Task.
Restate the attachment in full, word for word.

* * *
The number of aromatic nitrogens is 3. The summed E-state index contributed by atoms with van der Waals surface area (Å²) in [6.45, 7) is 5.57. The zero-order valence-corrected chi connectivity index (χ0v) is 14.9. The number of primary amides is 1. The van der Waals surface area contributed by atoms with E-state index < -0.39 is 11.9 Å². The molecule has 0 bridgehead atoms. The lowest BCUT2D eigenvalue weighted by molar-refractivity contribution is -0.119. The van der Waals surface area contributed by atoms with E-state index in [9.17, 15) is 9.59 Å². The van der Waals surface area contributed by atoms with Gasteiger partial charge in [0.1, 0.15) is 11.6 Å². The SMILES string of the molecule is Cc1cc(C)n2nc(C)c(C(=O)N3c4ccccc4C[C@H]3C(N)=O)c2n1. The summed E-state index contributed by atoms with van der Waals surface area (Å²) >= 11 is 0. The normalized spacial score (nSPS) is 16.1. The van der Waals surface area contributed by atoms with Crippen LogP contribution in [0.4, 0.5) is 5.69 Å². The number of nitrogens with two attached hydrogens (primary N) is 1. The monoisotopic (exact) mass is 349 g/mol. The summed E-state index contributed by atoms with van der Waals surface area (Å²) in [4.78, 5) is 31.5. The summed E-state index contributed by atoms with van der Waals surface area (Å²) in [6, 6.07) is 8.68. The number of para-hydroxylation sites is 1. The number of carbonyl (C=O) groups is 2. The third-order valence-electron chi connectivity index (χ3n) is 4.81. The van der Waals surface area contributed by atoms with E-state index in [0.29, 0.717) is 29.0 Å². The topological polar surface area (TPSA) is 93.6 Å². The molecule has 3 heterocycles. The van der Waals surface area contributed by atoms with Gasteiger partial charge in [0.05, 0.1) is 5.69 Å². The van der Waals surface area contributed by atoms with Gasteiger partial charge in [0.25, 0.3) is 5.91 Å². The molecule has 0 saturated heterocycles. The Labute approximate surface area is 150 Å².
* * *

The number of aromatic nitrogens is 3. The summed E-state index contributed by atoms with van der Waals surface area (Å²) in [6.45, 7) is 5.57. The zero-order valence-corrected chi connectivity index (χ0v) is 14.9. The number of primary amides is 1. The van der Waals surface area contributed by atoms with E-state index < -0.39 is 11.9 Å². The molecule has 0 bridgehead atoms. The lowest BCUT2D eigenvalue weighted by molar-refractivity contribution is -0.119. The van der Waals surface area contributed by atoms with E-state index in [9.17, 15) is 9.59 Å². The van der Waals surface area contributed by atoms with Gasteiger partial charge in [0.1, 0.15) is 11.6 Å². The SMILES string of the molecule is Cc1cc(C)n2nc(C)c(C(=O)N3c4ccccc4C[C@H]3C(N)=O)c2n1. The summed E-state index contributed by atoms with van der Waals surface area (Å²) >= 11 is 0. The normalized spacial score (nSPS) is 16.1. The van der Waals surface area contributed by atoms with Crippen LogP contribution in [0.4, 0.5) is 5.69 Å². The number of nitrogens with two attached hydrogens (primary N) is 1. The monoisotopic (exact) mass is 349 g/mol. The summed E-state index contributed by atoms with van der Waals surface area (Å²) in [4.78, 5) is 31.5. The summed E-state index contributed by atoms with van der Waals surface area (Å²) in [6, 6.07) is 8.68. The number of para-hydroxylation sites is 1. The number of carbonyl (C=O) groups is 2. The third-order valence-electron chi connectivity index (χ3n) is 4.81. The van der Waals surface area contributed by atoms with E-state index in [0.29, 0.717) is 29.0 Å². The topological polar surface area (TPSA) is 93.6 Å². The molecule has 3 heterocycles. The van der Waals surface area contributed by atoms with Gasteiger partial charge in [0.05, 0.1) is 5.69 Å². The van der Waals surface area contributed by atoms with Gasteiger partial charge in [0.25, 0.3) is 5.91 Å². The molecule has 0 saturated heterocycles. The Labute approximate surface area is 150 Å².